<p>Many prominent historians believe that privation was not widespread in seventeenth- and eighteenth-century North America. <"Poverty and economic deprivation," Gordon Wood baldly declares in his Pulitzer Prize-winning volume, <"were not present in colonial America." David Hackett Fischer contends that much of the previous historical analysis of <"social structure" and <"material processes"—including the study of indigence—have distorted our understanding of early North America by causing us to ignore human contingency and individual choice. Both scholars echo the perspective of Bernard Bailyn who argues that revolutionary Americans did not confront the <"predicament of poverty." Two leading economic historians, John McCusker and Russell Menard, at least recognize the existence of indigence, especially among slaves. Yet, they conclude, <"the colonies experienced little if any of the abject poverty found in contemporary Europe." In essays in this volume, Philip Morgan summarizes the major arguments supporting these conclusions while Gary Nash provides a powerful alternative interpretation.</p>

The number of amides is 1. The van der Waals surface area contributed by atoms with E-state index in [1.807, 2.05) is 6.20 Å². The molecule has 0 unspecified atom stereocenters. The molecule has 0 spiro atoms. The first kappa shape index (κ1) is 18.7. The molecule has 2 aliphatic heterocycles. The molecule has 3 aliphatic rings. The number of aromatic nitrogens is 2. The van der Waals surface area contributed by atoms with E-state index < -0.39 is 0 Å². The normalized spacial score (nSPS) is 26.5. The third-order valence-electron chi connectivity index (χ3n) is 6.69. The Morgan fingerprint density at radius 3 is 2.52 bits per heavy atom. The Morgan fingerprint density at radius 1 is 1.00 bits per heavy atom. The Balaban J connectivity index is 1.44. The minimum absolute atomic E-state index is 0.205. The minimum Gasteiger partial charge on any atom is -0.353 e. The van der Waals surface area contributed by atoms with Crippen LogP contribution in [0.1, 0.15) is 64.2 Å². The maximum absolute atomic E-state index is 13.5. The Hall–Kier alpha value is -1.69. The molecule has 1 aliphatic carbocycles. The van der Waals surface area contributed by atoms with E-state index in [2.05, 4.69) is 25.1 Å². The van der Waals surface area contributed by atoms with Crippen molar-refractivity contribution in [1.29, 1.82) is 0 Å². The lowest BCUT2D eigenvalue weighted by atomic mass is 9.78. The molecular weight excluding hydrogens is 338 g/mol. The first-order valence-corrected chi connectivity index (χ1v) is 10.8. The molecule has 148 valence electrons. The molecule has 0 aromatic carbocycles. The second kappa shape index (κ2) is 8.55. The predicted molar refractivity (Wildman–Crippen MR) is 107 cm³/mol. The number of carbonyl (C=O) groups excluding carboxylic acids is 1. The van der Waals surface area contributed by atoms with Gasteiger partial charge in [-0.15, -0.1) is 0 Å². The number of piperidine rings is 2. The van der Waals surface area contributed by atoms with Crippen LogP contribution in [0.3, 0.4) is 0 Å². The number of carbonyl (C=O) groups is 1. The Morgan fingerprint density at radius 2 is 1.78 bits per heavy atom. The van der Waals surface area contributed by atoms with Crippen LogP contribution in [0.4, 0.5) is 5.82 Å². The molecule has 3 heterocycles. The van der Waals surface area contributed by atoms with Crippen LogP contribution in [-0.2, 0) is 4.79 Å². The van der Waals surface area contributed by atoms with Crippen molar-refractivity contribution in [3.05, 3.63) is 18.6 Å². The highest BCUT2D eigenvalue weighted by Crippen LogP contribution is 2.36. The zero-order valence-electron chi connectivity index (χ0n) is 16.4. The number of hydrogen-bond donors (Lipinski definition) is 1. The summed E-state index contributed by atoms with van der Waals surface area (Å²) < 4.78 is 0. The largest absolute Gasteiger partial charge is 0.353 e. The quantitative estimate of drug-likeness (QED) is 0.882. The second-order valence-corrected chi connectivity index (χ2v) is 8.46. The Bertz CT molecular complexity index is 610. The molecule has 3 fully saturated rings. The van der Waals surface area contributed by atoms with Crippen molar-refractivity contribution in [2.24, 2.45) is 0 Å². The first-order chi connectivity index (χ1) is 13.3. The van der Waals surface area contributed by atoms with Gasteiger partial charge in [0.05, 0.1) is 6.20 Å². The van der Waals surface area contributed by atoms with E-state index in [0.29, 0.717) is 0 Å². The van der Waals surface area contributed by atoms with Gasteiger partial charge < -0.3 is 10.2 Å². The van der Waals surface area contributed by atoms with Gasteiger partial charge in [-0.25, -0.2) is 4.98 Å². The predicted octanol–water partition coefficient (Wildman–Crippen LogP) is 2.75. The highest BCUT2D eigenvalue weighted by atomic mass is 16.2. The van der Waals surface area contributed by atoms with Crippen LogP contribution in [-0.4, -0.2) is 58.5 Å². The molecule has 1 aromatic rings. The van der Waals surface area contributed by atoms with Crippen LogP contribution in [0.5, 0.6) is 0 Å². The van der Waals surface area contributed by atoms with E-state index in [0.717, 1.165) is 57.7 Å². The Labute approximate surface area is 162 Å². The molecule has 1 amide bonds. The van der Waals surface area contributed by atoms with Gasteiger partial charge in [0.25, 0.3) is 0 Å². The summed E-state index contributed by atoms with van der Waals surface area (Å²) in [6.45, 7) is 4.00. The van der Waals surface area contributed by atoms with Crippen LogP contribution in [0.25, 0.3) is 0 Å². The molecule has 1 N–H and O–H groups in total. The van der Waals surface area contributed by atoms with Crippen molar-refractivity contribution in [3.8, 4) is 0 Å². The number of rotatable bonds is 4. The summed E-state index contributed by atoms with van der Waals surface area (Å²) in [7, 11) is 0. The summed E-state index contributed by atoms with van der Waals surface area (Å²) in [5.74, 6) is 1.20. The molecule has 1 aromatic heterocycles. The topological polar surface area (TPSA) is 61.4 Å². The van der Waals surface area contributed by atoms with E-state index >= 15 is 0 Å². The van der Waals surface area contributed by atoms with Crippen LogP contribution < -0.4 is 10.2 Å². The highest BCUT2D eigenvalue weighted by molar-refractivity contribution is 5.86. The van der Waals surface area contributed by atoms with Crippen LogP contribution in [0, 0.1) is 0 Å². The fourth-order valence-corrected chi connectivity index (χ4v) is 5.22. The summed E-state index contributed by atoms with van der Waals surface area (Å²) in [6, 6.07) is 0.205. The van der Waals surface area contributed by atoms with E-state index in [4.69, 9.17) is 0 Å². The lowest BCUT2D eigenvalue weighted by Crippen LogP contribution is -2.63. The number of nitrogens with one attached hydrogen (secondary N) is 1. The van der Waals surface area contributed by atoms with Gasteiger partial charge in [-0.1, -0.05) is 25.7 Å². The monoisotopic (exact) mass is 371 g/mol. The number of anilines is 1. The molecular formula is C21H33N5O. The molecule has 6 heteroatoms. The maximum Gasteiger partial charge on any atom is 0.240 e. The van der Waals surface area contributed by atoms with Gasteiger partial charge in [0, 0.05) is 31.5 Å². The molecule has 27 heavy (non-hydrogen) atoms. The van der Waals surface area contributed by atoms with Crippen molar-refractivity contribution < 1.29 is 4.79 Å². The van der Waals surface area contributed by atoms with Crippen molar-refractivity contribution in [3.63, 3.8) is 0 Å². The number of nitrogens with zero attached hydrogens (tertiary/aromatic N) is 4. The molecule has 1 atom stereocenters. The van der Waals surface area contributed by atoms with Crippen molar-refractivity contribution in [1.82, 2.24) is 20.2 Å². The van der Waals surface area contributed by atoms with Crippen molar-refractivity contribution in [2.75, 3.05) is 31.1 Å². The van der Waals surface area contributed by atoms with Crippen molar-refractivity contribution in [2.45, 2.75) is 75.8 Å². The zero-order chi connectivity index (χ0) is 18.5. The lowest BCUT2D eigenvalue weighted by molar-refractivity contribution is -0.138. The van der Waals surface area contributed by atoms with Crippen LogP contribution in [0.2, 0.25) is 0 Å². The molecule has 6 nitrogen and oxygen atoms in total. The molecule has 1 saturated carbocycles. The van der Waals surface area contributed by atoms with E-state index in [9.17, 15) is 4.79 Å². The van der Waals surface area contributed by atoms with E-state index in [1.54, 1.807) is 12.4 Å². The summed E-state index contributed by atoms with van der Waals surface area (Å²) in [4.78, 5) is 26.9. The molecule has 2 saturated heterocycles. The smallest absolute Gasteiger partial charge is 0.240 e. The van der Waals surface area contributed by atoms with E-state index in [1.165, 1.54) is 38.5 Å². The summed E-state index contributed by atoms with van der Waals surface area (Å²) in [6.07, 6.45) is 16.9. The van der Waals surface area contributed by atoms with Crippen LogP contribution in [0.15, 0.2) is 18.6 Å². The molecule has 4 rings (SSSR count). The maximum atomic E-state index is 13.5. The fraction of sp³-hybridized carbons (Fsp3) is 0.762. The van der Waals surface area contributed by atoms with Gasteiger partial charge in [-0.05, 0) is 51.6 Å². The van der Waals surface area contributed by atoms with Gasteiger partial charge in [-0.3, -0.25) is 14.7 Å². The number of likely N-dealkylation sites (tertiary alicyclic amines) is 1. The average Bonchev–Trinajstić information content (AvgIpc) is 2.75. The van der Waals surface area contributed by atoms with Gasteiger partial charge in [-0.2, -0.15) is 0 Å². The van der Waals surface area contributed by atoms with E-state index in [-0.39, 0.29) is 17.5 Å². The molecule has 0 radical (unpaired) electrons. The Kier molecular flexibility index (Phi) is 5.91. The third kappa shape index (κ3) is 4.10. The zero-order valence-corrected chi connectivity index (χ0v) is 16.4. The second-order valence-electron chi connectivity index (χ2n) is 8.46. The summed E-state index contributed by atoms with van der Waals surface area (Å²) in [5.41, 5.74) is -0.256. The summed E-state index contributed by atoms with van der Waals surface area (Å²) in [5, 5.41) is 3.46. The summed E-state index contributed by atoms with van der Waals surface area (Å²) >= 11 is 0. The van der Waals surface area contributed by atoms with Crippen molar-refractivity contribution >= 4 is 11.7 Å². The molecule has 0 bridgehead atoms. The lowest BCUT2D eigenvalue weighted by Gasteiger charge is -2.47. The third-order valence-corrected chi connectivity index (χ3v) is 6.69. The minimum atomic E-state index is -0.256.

<p>This appraisal of the lack of economic distress is flawed, both logically and by its facile dismissal of many of the conditions that historically have produced poverty. Symptomatic of their misinterpretation of the extent and nature of destitution in early North America, most scholars have misunderstood William Moraley's account of <"the best poor man's country." He used the expression to praise Mid-Atlantic inhabitants for their generous hospitality to impecunious travelers rather than to paint a rosy portrait of early North America. Instead, he criticized the exploitation of and limited economic opportunities available to people without property. While acknowledging the general <"Affluence and Plenty" enjoyed by many land-owning farmers in the Middle Colonies in the 1720s, Moraley recognized that numerous unfree residents did not share this abundance; their labor instead served as a primary source of the wealth for their masters. Purchasing servants and slaves rather than paying wages to free workers enriched farmers, Moraley explained, but it did not benefit bound laborers. As a result, <"the Condition of Negroes is very bad," he observed, and that of <"Bought servants is very hard." Once having gained his freedom, Moraley struggled to survive financially. Because most of the good land in the area had already been claimed, and since he had little aptitude for farming, Moraley was unable to obtain a foothold or establish economic independence. When his watch making and other occupational skills proved in scant demand in the colonies, he was <"reduced to Poverty" and forced to return to Britain. Moraley's story, hardly exceptional for the half of Europeans who migrated to North America as indentured servants in the eighteenth century, does not support an overly optimistic interpretation of the British colonies as a region with limitless possibilities and virtually free of destitution.</p>